The latter is all too rare, practically absent amongst English players. Whereas many foreign players move overseas or cross borders to progress their careers when opportunities die out amongst the Premier League elite, it is almost unheard of for British and English talent to take this course of action. There is only the odd exception. Kazim-Richards for example, was born in England. His move however, will undoubtedly have been influenced by his Turkish descent.
What about Derbyshire?
It brings us back to 22-year-old Matt Derbyshire — a player who made the unusual decision to test his ability in the Greek Super League with the reigning champions. He has helped them to see out the current campaign, which only has two games remaining, and has been tipped to extend his stay until the end of the 2009/2010 campaign.
The keen young striker moved to Blackburn from Great Harwood Town in 2003 for a nominal fee, with interest expressed by the likes of Manchester United at the time. Since then, he has had brief loan spells at Plymouth and Wrexham under Mark Hughes, and at one stage looked as though he was forcing his way into the first team over previous seasons. He helped his team to 7th place in the league last season, netting 6 goals in the year. This season he has seen his chances of first team action ebb considerably, especially under the new regime.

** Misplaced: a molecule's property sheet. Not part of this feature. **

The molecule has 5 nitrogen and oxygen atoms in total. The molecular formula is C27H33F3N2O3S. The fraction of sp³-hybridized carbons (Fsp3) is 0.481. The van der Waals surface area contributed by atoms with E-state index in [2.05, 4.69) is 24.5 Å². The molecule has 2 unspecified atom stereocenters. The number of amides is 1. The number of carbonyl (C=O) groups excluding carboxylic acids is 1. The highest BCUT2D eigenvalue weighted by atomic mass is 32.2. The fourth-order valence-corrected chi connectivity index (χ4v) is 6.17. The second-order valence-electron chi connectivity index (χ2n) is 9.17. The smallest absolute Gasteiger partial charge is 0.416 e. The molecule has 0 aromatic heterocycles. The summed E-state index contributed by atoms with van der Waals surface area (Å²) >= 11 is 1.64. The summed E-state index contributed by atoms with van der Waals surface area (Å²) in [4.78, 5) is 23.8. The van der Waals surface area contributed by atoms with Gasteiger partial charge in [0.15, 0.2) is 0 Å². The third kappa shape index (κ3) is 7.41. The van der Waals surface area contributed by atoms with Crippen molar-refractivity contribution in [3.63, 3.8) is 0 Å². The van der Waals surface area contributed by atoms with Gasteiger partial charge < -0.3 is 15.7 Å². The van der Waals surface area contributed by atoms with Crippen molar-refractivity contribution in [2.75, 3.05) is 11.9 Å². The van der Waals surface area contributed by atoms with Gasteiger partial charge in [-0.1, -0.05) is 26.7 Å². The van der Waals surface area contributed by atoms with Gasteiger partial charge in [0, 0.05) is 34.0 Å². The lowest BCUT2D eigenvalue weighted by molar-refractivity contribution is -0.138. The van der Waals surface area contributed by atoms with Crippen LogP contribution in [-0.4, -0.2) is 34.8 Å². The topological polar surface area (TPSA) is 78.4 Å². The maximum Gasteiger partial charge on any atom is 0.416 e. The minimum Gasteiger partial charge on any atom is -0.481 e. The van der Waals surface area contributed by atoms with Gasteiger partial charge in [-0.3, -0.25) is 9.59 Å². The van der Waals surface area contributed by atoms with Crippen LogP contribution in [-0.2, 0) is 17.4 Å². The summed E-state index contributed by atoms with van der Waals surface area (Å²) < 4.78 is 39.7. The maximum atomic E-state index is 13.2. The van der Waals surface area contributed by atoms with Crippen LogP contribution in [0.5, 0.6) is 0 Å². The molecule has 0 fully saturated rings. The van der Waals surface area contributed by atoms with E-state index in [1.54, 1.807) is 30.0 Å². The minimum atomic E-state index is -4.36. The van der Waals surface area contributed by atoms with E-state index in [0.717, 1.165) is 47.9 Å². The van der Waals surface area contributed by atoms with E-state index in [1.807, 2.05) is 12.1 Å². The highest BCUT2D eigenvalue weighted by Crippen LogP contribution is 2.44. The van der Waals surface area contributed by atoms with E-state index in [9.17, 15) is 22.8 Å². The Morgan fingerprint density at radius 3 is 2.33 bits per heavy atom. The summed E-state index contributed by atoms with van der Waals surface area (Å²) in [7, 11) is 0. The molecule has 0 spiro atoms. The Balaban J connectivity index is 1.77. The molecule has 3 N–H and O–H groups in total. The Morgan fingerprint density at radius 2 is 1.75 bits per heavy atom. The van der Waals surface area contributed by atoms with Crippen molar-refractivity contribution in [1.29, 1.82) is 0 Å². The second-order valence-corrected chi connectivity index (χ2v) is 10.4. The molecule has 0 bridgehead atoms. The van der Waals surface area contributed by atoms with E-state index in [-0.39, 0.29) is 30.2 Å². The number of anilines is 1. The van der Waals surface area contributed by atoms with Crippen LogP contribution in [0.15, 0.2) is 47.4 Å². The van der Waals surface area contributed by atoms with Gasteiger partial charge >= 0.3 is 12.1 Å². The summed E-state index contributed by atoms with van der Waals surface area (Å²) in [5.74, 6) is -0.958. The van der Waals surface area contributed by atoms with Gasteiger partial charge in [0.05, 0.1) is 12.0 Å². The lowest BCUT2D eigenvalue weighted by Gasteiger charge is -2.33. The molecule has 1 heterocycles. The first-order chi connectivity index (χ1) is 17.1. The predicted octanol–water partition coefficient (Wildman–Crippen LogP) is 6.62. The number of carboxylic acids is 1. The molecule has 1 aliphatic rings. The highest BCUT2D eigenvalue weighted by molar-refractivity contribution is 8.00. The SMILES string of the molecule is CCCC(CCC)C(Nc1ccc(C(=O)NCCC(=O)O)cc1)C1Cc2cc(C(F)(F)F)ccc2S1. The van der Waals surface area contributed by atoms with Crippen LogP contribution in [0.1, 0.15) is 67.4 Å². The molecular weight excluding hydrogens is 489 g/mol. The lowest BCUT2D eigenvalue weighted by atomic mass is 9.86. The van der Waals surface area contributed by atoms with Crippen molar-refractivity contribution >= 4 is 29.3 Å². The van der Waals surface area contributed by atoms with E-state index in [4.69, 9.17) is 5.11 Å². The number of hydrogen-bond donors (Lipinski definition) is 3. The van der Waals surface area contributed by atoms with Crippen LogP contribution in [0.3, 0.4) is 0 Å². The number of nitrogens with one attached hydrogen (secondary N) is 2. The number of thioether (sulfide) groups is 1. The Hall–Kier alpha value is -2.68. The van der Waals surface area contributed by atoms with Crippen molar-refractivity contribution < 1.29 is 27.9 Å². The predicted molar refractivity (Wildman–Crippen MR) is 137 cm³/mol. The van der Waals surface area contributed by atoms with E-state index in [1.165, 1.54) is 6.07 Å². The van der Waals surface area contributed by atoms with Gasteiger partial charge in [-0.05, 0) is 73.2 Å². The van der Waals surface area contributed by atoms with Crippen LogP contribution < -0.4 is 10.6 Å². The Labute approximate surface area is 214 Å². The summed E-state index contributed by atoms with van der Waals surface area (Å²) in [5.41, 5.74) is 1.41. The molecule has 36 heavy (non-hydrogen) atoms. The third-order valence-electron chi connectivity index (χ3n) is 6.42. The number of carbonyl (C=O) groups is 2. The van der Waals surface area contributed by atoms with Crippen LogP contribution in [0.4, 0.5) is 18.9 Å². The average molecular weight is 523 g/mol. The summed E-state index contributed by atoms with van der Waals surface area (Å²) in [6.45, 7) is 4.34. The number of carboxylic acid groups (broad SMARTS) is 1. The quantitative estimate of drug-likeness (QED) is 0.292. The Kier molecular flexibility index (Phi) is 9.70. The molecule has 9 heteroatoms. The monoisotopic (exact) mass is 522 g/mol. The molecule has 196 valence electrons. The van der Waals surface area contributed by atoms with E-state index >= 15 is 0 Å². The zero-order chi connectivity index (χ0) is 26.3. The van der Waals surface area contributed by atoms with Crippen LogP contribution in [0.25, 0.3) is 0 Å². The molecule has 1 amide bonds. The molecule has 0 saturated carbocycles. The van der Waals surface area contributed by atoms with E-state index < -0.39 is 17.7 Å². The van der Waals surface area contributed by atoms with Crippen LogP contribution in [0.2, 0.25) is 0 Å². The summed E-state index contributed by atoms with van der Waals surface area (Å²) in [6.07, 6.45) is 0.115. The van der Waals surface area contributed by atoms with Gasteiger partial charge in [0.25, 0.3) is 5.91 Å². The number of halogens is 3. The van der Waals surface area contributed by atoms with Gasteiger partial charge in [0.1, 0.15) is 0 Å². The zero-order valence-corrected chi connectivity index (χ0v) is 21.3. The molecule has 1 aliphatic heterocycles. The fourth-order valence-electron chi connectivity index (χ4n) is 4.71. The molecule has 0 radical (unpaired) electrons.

Sam Allardyce is well known for his preference of the more robust front man — commonly clichéd as the ‘traditional British centre forward’. Kevin Davies and Kevin Nolan were past favourites, major cogs in his successful Bolton Wanderers side. Matt fails to fall into this category. His light physique was never likely to appeal to the new gaffer. A style focused around movement, short bursts of intelligent speed and clinical finishing. A style comparable to Arsenal striker, Eduardo or even Michael Owen. The strapping figure of Jason Roberts, the tall powerful Santa Cruz and the tenacious Benni McCarthy proved much more attractive options to Big Sam. The dynamic young star drifted to the fringes of his beloved club.